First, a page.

Advances in research on factors affecting the reliability of eyewitness identification as well as on procedures for using eyewitness reports in legal proceedings have been conducted since the National Academy of Sciences (NAS) summarized the state of the scientific research in this area.1National Research Council, Identifying the Culprit: Assessing Eyewitness Identification 1 (2014). This report describes this research primarily with respect to: (1) research syntheses; (2) experiments that vary system and estimator variables to assess their influence on accuracy; (3) statistical methods for analyzing such experiments; and, (4) procedures that have been implemented in legal proceedings.
A systematic overview of the literature in this area has been conducted to identify syntheses of quantitative research on eyewitness identification, to appraise their quality/rigor, and to recommend any changes needed to improve synthesis methods. Forty-five evidence syntheses have been identified, fifteen of which were completed since the publication of the NAS report. The work in appraising their methodology and in extracting data on variables examined is being concluded and will be publicly available.
A scoping review has been conducted to identify and catalog all original quantitative studies of eyewitness identification accuracy and confidence. We have identified 1,246 empirical studies of eyewitness identification or facial memory, of which 265 studies have been reported since the NAS report. Extraction of data from these studies is nearing completion, and work has begun to categorize these studies.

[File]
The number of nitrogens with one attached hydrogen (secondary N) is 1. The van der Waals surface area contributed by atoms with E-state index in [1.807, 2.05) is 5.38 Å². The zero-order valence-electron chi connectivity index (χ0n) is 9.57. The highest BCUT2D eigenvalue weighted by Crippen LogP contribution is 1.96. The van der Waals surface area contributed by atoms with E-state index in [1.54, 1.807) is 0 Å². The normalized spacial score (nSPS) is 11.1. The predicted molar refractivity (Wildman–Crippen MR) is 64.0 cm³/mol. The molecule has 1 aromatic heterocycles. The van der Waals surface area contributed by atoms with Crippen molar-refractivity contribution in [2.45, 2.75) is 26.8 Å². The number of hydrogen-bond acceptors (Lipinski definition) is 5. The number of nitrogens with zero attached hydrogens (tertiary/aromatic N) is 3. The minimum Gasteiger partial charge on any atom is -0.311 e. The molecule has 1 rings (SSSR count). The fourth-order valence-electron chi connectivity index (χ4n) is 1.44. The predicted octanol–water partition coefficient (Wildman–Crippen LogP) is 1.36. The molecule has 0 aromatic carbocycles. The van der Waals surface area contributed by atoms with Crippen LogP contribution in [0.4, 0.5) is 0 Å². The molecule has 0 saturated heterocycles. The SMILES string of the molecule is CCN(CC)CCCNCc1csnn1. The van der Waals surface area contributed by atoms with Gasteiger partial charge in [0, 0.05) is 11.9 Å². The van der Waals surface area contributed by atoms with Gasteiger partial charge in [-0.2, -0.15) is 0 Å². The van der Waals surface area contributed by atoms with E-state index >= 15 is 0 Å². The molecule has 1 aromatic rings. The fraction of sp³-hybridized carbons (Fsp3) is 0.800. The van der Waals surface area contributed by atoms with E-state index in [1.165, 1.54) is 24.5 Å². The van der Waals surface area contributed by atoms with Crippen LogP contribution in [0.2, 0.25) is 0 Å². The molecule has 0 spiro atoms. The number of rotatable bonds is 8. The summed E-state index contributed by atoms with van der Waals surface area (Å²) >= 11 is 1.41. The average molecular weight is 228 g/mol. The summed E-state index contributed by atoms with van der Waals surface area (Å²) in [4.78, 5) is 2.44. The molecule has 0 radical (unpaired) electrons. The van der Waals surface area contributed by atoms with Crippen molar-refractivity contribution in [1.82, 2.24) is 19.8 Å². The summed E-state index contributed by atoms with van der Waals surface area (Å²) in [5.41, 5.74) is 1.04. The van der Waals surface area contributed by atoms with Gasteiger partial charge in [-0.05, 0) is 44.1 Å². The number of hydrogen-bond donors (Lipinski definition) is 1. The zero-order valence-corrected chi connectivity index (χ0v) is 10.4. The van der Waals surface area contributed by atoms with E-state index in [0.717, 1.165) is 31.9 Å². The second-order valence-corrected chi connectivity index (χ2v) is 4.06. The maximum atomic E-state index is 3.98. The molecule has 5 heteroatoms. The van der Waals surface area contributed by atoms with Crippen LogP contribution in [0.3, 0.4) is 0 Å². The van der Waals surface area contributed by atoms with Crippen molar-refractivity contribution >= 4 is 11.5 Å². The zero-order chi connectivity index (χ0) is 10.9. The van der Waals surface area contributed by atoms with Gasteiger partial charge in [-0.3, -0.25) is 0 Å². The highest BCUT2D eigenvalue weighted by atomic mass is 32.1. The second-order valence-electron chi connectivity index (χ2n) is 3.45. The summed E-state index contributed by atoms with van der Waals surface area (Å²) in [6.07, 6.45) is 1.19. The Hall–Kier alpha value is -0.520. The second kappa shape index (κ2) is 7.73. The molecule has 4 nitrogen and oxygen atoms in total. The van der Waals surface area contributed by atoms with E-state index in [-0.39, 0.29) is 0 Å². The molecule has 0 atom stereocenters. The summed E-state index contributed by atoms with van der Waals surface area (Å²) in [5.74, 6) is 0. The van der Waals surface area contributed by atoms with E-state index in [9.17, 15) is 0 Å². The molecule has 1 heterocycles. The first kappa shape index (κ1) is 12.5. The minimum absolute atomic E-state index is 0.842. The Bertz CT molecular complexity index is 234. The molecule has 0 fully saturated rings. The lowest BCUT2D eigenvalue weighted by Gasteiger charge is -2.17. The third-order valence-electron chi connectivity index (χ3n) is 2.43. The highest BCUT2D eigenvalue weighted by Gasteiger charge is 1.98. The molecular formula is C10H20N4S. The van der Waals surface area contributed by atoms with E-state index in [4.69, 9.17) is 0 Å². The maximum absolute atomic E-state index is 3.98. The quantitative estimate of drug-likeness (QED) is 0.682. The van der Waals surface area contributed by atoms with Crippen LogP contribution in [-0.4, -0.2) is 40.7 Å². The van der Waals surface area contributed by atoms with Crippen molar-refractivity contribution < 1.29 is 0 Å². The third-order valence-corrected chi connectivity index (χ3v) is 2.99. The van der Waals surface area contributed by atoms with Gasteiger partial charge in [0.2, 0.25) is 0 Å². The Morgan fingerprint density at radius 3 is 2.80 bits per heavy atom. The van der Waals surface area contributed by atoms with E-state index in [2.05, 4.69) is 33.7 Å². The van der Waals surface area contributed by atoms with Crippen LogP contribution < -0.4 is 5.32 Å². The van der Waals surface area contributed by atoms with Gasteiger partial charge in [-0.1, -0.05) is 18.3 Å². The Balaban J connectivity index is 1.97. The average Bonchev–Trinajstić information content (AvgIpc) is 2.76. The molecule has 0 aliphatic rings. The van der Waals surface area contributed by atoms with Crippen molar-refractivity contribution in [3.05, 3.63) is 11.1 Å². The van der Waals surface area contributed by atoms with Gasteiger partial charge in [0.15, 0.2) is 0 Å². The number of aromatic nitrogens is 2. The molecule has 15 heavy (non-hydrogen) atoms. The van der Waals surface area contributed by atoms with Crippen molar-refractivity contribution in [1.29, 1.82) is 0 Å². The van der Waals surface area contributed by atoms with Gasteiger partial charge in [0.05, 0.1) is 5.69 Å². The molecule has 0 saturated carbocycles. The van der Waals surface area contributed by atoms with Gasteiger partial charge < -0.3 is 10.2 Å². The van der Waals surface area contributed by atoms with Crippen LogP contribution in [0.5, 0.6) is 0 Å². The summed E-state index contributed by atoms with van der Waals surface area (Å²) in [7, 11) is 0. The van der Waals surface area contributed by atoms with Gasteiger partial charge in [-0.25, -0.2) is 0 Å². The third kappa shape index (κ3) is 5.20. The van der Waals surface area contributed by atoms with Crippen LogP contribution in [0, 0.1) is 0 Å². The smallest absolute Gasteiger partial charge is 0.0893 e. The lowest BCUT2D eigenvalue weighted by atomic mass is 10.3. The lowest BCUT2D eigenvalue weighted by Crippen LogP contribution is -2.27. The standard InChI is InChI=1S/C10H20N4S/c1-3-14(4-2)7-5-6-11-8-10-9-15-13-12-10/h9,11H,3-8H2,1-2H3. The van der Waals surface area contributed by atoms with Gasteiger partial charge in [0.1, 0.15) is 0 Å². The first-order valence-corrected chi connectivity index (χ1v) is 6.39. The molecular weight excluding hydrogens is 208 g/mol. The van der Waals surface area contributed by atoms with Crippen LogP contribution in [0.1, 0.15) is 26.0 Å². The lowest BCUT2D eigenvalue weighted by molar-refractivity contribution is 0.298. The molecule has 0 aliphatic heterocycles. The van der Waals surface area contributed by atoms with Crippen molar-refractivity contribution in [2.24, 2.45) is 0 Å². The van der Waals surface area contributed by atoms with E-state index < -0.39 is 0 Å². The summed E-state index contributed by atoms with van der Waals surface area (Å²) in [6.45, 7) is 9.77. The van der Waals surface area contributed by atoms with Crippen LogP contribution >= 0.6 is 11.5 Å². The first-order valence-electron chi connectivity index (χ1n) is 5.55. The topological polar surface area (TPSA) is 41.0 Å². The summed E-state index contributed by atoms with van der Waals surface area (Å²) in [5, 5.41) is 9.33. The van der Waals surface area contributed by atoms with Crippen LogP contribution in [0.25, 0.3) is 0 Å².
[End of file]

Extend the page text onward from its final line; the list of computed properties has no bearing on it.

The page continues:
An important development and a useful tool for researchers, police officers and other legal professionals is an online, accessible evidence-and-gap-map. It will array both primary studies and evidence syntheses according to the independent variables on which they focus, and will provide links to the studies where available, as well as indicate which studies from the scoping review have been synthesized, where they were cited, and which have not yet been used in syntheses. Work on this evidence-and-gap-map is underway.
Finally, faculty and a PhD student in the Department of Statistics at University of Virginia are using text mining analysis to identify relationships among these studies. The analytical methods that are developed will help to indicate future directions in eyewitness identification research as well as to inform research synthesis methods elsewhere.
Experiments on system/estimator variables
Research continues on the effects of “system“ and “estimator” variables on the accuracy of eyewitness identification. “System” variables are factors that are under the control of law enforcement; e.g., the number of persons in a lineup and the lineup instructions given. “Estimator” variables reflect conditions at the scene, such as levels of light, distance between the eyewitness and perpetrator, or presence of a weapon at the time of the incident.
Some of the key results from recent research include: